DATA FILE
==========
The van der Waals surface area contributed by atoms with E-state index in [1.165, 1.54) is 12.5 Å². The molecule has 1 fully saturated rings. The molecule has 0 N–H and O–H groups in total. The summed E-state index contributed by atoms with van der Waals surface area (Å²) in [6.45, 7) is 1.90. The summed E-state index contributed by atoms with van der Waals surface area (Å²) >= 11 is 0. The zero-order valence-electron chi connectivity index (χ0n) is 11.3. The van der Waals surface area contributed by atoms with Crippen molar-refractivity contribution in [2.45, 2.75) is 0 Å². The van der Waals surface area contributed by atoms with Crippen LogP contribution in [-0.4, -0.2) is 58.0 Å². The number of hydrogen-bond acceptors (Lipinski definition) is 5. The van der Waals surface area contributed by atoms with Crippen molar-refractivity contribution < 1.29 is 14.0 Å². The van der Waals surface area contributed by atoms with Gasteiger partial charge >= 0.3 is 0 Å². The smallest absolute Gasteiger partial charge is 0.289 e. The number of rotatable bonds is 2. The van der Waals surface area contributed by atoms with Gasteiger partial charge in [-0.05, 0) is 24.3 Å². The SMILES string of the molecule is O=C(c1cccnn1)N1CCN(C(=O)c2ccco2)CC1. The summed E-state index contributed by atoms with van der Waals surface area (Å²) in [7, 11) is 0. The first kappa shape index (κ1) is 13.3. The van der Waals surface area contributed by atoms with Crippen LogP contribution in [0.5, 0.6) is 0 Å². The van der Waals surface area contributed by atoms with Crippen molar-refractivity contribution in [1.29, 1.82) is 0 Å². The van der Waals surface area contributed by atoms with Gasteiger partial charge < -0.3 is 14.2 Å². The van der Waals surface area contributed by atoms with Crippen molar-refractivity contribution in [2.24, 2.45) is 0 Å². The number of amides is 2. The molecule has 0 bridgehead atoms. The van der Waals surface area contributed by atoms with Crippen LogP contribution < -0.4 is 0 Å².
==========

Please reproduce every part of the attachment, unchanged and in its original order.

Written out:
The van der Waals surface area contributed by atoms with E-state index in [1.165, 1.54) is 12.5 Å². The molecule has 1 fully saturated rings. The molecule has 0 N–H and O–H groups in total. The summed E-state index contributed by atoms with van der Waals surface area (Å²) in [6.45, 7) is 1.90. The summed E-state index contributed by atoms with van der Waals surface area (Å²) >= 11 is 0. The zero-order valence-electron chi connectivity index (χ0n) is 11.3. The van der Waals surface area contributed by atoms with Crippen molar-refractivity contribution in [2.45, 2.75) is 0 Å². The van der Waals surface area contributed by atoms with Crippen LogP contribution in [-0.4, -0.2) is 58.0 Å². The number of hydrogen-bond acceptors (Lipinski definition) is 5. The van der Waals surface area contributed by atoms with Crippen molar-refractivity contribution < 1.29 is 14.0 Å². The van der Waals surface area contributed by atoms with Gasteiger partial charge >= 0.3 is 0 Å². The smallest absolute Gasteiger partial charge is 0.289 e. The number of rotatable bonds is 2. The van der Waals surface area contributed by atoms with Gasteiger partial charge in [-0.05, 0) is 24.3 Å². The SMILES string of the molecule is O=C(c1cccnn1)N1CCN(C(=O)c2ccco2)CC1. The summed E-state index contributed by atoms with van der Waals surface area (Å²) in [7, 11) is 0. The first kappa shape index (κ1) is 13.3. The van der Waals surface area contributed by atoms with Crippen LogP contribution in [0.5, 0.6) is 0 Å². The van der Waals surface area contributed by atoms with Crippen molar-refractivity contribution in [1.29, 1.82) is 0 Å². The van der Waals surface area contributed by atoms with Gasteiger partial charge < -0.3 is 14.2 Å². The van der Waals surface area contributed by atoms with Crippen molar-refractivity contribution in [2.24, 2.45) is 0 Å². The number of amides is 2. The molecule has 0 bridgehead atoms. The van der Waals surface area contributed by atoms with Crippen LogP contribution < -0.4 is 0 Å².